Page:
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Luke Combs, politics and healing our nation's divide

Tracy Chapman and Luke Combs on stage
Tracy Chapman and Luke Combs perform "Fast Car" at the Grammys.
Kevin Mazur/Getty Images for The Recording Academy

Nevins is co-publisher of The Fulcrum and co-founder and board chairman of the Bridge Alliance Education Fund.

It’s been a year and a half since I wrote about “The Great Divide,” Luke Combs' song written by Naomi Judd, Paul Overstreet and John Barlow Jarvis. I was moved by the tremendous response I received, and that article is still one of The Fulcrum’s most-read posts.

The lyrics are as powerful today as they were in November 2023:

Love can build a bridge
Between your heart and mine
Love can build a bridge
Don't you think it's time?
Don't you think it's time?

I would whisper love so loudly
Every heart could understand
That love and only love
Can join the tribes of man
I would give my heart's desire
So that you might see
The first step is to realize
That it all begins with you and me

Yet perhaps my euphoria was misplaced as our nation seems more divided than ever a year and a half later, and I am disheartened that Combs has not spoken out more. I wonder if music stars like Combs could do more.

Of course I understand the dilemma of today’s pop artists. Taking a political stand is applauded by some but it doesn’t come without the risk of upsetting fans who have a different viewpoint. It’s an understandable risk some artists just choose not to take.

Bruce Springsteen and Lady Gaga are examples of artists who use their platforms to persuade fans to support a candidate or a cause even though many who pay to listen to their music could care less about their political opinions.

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Other artists took the risk to take a stand in the 2020 presidential election, perhaps to the dismay of their audience. Kanye West joined the fray when he entered the White House wearing a “Make America Great Again” hat and Billie Eilish, at the age of only 18, debuted the first live performance of her single “My Future” at the Democratic national convention. After the shooting of Jacob Blake in 2020, NBA stars LeBron James and Jamal Murray, as well as many other players, expressed their support for social justice by sitting out a playoff game against the Orlando Magic. Their path was influenced by Colin Kaepernick, who knelt to honor Black lives and became an NFL pariah.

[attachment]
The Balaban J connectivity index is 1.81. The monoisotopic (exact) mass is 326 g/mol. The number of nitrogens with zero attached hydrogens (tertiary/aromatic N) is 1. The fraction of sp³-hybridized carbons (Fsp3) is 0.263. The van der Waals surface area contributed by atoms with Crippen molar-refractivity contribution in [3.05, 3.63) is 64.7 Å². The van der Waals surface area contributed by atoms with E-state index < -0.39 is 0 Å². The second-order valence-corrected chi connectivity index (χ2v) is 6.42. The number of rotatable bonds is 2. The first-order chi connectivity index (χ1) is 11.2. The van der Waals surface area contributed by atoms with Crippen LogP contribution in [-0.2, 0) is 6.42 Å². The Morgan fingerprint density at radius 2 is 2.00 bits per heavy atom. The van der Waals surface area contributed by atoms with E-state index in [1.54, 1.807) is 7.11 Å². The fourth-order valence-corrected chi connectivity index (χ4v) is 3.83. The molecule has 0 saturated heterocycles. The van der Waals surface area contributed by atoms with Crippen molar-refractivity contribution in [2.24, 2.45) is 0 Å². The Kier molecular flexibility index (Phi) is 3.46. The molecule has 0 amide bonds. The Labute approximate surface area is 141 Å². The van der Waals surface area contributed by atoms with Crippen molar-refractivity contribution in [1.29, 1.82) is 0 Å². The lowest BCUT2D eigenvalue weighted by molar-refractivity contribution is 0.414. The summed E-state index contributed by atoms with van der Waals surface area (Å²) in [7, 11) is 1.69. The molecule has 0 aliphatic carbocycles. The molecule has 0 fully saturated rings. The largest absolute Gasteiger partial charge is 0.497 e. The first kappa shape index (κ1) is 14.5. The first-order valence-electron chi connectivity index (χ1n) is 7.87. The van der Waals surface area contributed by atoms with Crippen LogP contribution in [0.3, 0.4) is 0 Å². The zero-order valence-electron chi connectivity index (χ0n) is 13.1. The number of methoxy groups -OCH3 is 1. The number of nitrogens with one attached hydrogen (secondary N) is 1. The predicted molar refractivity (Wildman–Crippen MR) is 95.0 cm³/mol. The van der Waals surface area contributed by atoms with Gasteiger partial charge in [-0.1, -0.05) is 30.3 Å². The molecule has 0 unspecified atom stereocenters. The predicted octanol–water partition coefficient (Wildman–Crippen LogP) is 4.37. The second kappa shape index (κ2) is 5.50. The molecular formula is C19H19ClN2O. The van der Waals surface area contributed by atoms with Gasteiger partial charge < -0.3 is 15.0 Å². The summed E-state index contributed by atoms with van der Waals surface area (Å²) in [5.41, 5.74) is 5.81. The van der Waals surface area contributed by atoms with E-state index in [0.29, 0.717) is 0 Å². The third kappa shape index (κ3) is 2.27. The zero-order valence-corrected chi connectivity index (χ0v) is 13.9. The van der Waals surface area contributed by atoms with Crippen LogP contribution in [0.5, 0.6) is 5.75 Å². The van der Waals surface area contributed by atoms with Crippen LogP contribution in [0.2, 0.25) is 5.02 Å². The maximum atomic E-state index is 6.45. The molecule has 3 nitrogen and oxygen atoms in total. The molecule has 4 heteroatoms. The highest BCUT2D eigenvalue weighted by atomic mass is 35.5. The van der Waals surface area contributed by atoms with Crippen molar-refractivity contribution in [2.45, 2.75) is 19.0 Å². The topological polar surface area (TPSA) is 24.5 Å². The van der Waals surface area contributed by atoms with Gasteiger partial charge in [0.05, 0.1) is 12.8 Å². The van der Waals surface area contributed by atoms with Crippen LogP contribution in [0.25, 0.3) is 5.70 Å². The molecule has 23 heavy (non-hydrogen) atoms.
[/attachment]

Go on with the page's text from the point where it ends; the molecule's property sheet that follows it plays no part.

Whether celebrity political activism does more harm than good is a subject of much debate, yet in this age of social media the ease of harnessing one’s stardom is increasing. Where in past eras, stars needed movie studios and record labels, many artists own their music and have direct access to their fans.

And arguably the biggest star of them all, Taylor Swift, entered the fray in 2020. In an interview with The Guardian, Swift explained her politics, referring to Donald Trump’s presidency as an “autocracy.” “We’re a democracy — at least, we’re supposed to be — where you’re allowed to disagree, dissent, debate,” she said.

While most of Swift's music stays away from politics, there are exceptions. Her 2019 hit “You Need to Calm Down“ unambiguously takes an equality-first stance as she criticizes haters and homophobes, and ends with a powerful statement to support a Senate petition in favor of the Equality Act, which would protect all people from discrimination.

Released in January 2020, “Only The Young” is considered a protest song by many as her lyrics cover topics such as school shootings, Trump and voter tampering in her lyrics.

“I always have and always will cast my vote based on which candidate will protect and fight for the human rights I believe we all deserve in this country,” Swift said. “I cannot vote for someone who will not be willing to fight for dignity for ALL Americans, no matter their skin color, gender or who they love.”

As we get closer to the November election, expect that many artists will remain silent but others will choose to risk their careers and speak their minds.

Of course there might be a better path to stars getting involved in endorsing candidates or speaking about the issues. Some will choose to speak through their music, as Combs did at the Grammy’s earlier this year. The country was moved as the 34-year-old white country star joined Tracy Chapman, a 59-year-old gay and Black artist, in singing her 1989 hit “Fast Car” at the Grammys.

Coming from different genres, backgrounds and generations, their voices perhaps did more in that one moment to bring our country together and to heal the divide that separates us than if they spoke out about politics.

Relive that moment today:

Watch LUKE COMBS & TRACY CHAPMAN Perform "FAST CAR" at the 2024

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